17 thoughts on “Astrophotography Cable Management Part 5 – Mounting A Telescope Computer

  1. Thanks for the series. Some good thoughtful ideas. I'm also dealing with a tangle off cables; SBIG cables, guide scope, USB hub, focusser AND microfocusser, dew heater. Now put all that on a fork mount LX200 and take all the motion into account and you've got a good challenging problem in topography of cable management.
    I like the Intel stick computer idea and have been contemplating it.

  2. Hi Mitchell, excellent series! I got quite a few ideas from it which have been very helpful. Was wondering how the stick PC has been working. I hope to do something similar, but need to run SGP, PHD2, CDC, EQMOD, TeamViewer, and some version of Windows, then patch into it wirelessly with another PC or a tablet.

  3. With hindsight Mitchell, would you still choose the Intel Stick PC for this task, or would you choose something else? Thank you!

  4. I have come to the same conclusions on Cable Management, great to see confirmation from you Mitchell!
    I have watched the series and appreciate the professional manner in which you presented it!
    Keep up the good work.

  5. Food for thought to completely replace trailing cables. Many of us need to assemble the mount every session or travel to better observation sites. This all requires a lot of lifting and manual handling. Prime offenders in the dead weight department are the counterweights. My suggestion is to replace the counterweights with the battery. Less stuff to be carried and forgotten and the power cable rides with the mount. Here are some specs for SLA batteries to correlate mass and capacity. https://www.lanplus.com.au/index.php?route=information/information&information_id=8. Seems like 20AH would make an ideal counterweight for typical scope/mount combinations.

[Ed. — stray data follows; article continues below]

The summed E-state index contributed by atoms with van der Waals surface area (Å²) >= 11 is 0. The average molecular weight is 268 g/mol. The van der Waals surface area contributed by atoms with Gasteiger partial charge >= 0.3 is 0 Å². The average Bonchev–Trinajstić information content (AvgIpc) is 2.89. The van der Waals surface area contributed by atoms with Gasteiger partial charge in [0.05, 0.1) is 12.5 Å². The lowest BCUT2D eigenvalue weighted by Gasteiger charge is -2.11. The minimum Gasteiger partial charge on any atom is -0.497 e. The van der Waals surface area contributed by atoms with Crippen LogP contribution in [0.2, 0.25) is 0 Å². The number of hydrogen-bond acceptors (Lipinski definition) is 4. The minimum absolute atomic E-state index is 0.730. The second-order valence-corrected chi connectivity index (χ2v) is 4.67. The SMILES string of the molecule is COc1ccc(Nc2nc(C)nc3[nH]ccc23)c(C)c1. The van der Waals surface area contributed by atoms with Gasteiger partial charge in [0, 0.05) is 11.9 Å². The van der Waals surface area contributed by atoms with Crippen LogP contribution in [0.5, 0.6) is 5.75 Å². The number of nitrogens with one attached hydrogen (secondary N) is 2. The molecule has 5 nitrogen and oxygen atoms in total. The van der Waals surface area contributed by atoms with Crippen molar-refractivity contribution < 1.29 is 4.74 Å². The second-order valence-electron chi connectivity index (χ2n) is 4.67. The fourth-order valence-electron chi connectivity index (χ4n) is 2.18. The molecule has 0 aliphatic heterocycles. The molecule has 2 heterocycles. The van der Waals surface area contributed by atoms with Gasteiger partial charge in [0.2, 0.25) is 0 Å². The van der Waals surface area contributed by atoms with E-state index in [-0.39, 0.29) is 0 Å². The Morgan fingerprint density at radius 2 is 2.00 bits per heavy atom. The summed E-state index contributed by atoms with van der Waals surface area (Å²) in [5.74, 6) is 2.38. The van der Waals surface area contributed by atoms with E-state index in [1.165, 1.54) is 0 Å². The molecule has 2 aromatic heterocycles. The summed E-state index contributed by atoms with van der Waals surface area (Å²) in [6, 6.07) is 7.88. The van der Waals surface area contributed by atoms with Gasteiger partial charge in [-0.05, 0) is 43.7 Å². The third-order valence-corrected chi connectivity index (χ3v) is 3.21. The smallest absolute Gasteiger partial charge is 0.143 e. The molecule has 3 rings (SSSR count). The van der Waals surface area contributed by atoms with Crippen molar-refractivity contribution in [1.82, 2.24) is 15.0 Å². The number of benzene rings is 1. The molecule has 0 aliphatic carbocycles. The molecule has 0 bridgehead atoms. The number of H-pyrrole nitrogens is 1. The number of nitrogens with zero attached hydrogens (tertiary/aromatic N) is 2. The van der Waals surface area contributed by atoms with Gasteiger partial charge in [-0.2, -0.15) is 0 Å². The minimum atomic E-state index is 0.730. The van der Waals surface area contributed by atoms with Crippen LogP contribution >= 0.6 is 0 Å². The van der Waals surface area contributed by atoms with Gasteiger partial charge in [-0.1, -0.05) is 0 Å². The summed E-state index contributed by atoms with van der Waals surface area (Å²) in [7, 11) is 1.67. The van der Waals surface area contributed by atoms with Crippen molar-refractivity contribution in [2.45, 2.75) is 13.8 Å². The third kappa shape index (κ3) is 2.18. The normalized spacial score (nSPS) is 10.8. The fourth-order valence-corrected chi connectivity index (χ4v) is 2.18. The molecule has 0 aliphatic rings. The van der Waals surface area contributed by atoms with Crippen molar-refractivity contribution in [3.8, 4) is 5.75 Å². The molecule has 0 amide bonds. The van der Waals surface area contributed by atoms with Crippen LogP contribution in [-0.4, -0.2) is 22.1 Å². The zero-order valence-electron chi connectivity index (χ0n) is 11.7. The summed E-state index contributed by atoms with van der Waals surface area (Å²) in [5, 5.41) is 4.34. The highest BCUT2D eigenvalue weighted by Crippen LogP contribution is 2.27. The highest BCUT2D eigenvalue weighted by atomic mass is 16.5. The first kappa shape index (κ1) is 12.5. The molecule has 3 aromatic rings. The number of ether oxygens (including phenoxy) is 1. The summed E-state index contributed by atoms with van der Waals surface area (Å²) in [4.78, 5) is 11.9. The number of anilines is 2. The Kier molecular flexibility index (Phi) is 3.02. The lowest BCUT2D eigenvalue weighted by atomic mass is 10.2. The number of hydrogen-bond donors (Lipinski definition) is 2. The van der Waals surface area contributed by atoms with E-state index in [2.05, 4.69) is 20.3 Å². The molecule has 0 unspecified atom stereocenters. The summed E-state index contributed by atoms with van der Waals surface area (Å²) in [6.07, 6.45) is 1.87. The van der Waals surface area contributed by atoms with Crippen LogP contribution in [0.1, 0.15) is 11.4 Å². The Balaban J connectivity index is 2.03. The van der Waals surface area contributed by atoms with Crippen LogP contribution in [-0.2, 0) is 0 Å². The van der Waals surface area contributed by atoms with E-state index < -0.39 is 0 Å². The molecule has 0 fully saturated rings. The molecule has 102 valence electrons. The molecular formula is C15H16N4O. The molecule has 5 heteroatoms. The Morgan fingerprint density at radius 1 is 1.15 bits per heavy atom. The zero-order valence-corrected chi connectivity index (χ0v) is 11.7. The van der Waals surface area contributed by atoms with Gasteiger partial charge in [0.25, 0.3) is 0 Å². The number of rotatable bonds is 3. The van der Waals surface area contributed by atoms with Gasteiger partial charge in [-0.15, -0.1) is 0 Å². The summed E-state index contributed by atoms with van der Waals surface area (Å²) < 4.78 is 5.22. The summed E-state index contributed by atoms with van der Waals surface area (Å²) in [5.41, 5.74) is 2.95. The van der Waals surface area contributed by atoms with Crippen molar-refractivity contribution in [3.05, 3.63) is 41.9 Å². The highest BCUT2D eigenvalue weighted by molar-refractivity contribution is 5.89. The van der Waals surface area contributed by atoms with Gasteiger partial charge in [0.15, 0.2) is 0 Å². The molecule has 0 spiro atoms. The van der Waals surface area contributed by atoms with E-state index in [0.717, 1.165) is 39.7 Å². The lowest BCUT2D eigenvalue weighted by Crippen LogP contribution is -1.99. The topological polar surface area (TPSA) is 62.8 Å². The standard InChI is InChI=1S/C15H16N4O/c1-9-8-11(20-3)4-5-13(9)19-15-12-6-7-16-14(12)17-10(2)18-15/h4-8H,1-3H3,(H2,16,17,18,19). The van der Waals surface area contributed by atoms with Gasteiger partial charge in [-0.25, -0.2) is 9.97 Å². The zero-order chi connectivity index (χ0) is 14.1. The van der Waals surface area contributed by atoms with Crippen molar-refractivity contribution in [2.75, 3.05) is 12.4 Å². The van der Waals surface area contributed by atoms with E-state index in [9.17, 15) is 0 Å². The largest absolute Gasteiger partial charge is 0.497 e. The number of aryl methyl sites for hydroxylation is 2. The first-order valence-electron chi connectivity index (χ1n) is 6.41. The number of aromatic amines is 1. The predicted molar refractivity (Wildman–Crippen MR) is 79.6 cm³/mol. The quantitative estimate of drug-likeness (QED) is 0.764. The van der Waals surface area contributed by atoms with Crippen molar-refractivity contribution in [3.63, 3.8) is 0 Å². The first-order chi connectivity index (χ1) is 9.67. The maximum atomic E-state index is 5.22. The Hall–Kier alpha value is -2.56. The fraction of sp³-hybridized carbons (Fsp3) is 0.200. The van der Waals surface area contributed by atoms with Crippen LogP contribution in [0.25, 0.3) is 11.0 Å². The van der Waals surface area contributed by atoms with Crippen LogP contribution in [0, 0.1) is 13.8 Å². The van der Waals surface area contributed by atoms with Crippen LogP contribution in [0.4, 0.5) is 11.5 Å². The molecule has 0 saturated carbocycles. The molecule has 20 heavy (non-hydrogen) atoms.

6. Quick question about the power cable for the Stick PC. What kind of cable was that? The one that came with the computer and you put Anderson plugs on to the end, then plugged into your rig runner? or something different? Thanks for the great video.

  7. Mitchell…..
    When out in field ….what do u use for wifi to connect in stick? I have a mini PC and was gonna try using hotspot off cell phone. What do u ?

  8. Cool rig. I’m going to try something similar with a Pegasus power box because I can remote power all the 12v and usbs and turn the on/off. But your setup looks pretty smooth too.

  9. Do u ever worry about dew. Or frost? I have my mini PC ic Tupperware box but would rather have on scope.

  10. One comment about battery power. You could use counterweight batteries. iOptron make a 7lb 8Ahr battery that is also a counterweight. Doing this would move the power source to the tripod/mount and then no cables. https://www.ioptron.com/product-p/8128.htm

  11. Hi Allen, great videos. I was wondering do you still use the intel compu stick. If yes I guess you considered reliable. How about storage and running all the AP software requires. Cheers